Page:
What Is Credit Utilization and How Does It Affect Your Credit Score?

 Credit score

Understand your credit score Image Source: Flickr CC User Dorte

Rebuilding and protecting your credit score after bankruptcy is easier if you understand how your FICO score is calculated. Five factors make up your credit score calculation. One of those factors, “credit utilization,” is particularly important since it makes up 30% of your score. Today we’ll explain what it is and offer some tips on how to manage it.

What Is Credit Utilization?
In the simplest terms, credit utilization is the amount of debt you're using compared to your credit limit. It's calculated as a ratio. However, it's a little more complicated than that. Credit utilization is actually made up of six components:

  • Amount of debt owed to various lenders and creditors
  • Amount of debt owed on accounts individually
  • Number of accounts with a debt balance
  • Types of accounts with debt balances
  • Percentage of credit lines being used (i.e. credit cards)
  • Percentage of debt owed on loans (i.e. mortgage or auto)

This is also called the debt-to-available credit ratio or balance-to-limit ratio.

The 30% Utilization Myth
If you Google “credit utilization” looking for tips on how to improve your credit score, you might read about the 30% rule. Some websites will tell you that you’re okay as long as you don’t exceed 30% utilization of any line of credit, but that is a myth.
There is no 30% magic threshold. In fact, you can take a credit score hit at less than 30% utilization on some credit cards. The issue is that credit score calculations are incredibly complex, and different factors impact how your utilization score is calculated.

So What Utilization Is Best?
When it comes to credit cards, you might think that sticking with 0% utilization is safest. However, utilization slightly higher than 0% is healthier for your credit score. You should use your cards to encourage your card issuers to periodically increase your lines of credit.
The higher your lines of credit, the lower your utilization will be when you carry a balance. For instance, if you carry a balance of $50 per card over each month and have five cards each with a $500 limit, that’s a total of $250 of debt on a total of $2,500 of credit lines.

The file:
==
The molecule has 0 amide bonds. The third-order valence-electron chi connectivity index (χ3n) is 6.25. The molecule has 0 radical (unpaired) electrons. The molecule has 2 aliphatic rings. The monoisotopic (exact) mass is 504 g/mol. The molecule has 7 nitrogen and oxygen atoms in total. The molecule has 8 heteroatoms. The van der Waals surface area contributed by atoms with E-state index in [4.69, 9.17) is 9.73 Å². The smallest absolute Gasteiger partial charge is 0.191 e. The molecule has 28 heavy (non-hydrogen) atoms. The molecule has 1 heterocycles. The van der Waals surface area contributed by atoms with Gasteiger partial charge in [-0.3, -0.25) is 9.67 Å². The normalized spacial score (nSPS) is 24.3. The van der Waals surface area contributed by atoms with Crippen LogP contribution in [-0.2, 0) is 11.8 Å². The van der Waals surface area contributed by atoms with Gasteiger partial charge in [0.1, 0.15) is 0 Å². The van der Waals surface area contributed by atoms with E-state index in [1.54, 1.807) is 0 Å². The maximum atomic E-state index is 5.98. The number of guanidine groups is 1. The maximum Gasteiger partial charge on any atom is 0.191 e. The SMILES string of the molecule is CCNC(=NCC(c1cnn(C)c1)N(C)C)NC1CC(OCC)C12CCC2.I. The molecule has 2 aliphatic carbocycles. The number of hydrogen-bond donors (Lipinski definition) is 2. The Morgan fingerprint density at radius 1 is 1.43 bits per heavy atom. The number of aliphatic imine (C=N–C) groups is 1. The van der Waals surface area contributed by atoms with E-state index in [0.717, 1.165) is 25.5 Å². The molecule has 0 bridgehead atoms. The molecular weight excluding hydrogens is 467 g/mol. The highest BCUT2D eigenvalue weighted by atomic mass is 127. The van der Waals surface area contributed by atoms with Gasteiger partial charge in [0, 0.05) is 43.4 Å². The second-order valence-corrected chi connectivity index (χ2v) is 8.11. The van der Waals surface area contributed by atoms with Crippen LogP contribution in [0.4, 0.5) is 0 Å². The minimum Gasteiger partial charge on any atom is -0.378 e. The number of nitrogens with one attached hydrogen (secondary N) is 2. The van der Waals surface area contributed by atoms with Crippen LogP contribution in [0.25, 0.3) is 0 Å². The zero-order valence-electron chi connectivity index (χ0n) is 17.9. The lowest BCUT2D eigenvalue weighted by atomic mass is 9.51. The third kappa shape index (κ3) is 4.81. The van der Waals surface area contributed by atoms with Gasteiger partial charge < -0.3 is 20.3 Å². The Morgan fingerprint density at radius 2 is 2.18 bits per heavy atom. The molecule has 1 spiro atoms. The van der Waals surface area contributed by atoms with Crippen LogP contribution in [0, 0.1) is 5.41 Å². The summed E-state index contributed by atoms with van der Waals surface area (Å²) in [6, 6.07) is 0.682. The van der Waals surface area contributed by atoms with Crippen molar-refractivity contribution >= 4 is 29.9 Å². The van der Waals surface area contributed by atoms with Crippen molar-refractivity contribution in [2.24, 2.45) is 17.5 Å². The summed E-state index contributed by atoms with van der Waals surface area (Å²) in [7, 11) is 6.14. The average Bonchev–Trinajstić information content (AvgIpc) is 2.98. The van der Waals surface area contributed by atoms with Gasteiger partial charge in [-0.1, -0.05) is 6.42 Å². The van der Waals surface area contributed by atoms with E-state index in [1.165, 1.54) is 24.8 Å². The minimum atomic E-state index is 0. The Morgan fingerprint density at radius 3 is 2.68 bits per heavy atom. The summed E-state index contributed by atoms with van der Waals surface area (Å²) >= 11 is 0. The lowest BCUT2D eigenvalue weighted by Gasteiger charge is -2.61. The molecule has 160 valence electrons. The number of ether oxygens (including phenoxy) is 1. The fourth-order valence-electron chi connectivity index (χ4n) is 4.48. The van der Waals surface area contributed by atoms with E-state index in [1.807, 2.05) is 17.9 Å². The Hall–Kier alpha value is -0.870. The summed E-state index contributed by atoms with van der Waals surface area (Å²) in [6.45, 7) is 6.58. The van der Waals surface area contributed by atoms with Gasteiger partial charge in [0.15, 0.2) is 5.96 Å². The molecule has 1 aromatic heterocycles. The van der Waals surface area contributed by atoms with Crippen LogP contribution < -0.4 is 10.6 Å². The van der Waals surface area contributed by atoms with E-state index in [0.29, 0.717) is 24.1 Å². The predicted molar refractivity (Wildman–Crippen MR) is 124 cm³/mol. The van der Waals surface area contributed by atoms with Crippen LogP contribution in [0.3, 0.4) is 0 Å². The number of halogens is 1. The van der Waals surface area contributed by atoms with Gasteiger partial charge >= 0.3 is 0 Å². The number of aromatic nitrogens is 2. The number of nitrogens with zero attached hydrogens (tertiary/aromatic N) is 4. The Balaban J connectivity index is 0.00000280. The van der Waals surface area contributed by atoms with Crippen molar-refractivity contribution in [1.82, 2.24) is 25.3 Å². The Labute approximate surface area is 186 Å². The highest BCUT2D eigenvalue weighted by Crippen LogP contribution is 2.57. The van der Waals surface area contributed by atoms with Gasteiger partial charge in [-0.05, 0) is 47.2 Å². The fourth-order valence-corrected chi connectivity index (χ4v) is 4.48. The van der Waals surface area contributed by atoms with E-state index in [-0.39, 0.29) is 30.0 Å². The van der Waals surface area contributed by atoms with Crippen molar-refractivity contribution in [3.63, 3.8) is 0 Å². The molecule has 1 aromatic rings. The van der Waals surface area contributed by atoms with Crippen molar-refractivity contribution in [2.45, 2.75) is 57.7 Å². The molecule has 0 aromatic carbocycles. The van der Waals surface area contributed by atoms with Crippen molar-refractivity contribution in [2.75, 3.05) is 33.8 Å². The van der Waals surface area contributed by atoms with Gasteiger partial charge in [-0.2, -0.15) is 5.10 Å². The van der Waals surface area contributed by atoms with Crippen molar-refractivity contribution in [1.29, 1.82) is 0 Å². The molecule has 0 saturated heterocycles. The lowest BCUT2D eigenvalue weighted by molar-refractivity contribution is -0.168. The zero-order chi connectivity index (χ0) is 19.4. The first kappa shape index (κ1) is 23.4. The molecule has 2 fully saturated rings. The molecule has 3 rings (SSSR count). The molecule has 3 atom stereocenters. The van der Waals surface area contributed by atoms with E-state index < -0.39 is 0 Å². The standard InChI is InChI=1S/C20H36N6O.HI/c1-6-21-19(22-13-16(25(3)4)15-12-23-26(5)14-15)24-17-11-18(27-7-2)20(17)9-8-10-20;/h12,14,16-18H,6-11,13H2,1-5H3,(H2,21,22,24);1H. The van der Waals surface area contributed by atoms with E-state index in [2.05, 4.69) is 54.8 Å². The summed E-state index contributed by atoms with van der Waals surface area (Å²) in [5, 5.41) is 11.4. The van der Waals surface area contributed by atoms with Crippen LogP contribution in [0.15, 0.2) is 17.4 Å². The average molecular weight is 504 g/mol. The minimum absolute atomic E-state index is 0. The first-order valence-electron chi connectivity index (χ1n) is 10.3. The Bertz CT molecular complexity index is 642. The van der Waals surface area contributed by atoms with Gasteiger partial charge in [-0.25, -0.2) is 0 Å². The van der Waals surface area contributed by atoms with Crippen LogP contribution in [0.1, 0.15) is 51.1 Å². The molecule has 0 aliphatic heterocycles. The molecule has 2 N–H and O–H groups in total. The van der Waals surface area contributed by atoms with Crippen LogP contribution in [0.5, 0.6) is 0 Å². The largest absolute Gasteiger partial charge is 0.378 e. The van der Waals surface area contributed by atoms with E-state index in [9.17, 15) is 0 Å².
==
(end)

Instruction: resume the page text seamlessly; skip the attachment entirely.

That gives you a credit utilization on your credit cards of 10%. But if your creditors bump your limits to $1000, your utilization with the same balances drops to 5%. Realistically, carrying a very low balance can be helpful – even if it’s just a few bucks.

How Do You Improve Your Score Without Racking up Debt?
Using your credit cards is the best way to get credit line increases periodically, but you don’t want to risk getting in over your head with debt. Consider using your cards to pay utilities, fuel your car, and buy groceries, since this is money you normally spend anyway.
Then, on payday, instead of paying those bills, pay down the credit cards you used to charge the necessities. That keeps your cards in use which makes your card issuers happy. But by paying in full each payday, you'll avoid paying interest.
Credit utilization is a game of balancing. You need to use your cards to keep the accounts open – card issuers will shut down cards that don’t get used. Spreading out necessities on various cards so that each card gets used at least once every few months will keep you in good standing.

How Not to Use Your Cards
Debt spending is dangerous and can lead to money problems. If you charge things on credit cards but can’t afford to pay them off in full each month, you are debt spending. In emergencies, you may need to use your plastic and carry a balance (to repair a car or dishwasher, for instance), but this shouldn't be your typical manner of spending.
Think of your credit cards as a tool to improve your credit, not as a source of funds for spending beyond what you can afford based on your wage and budget. Carrying balances is not a good idea and can be a slippery slope to out-of-control debt.
To find out more about improving and rebuilding your credit score after bankruptcy.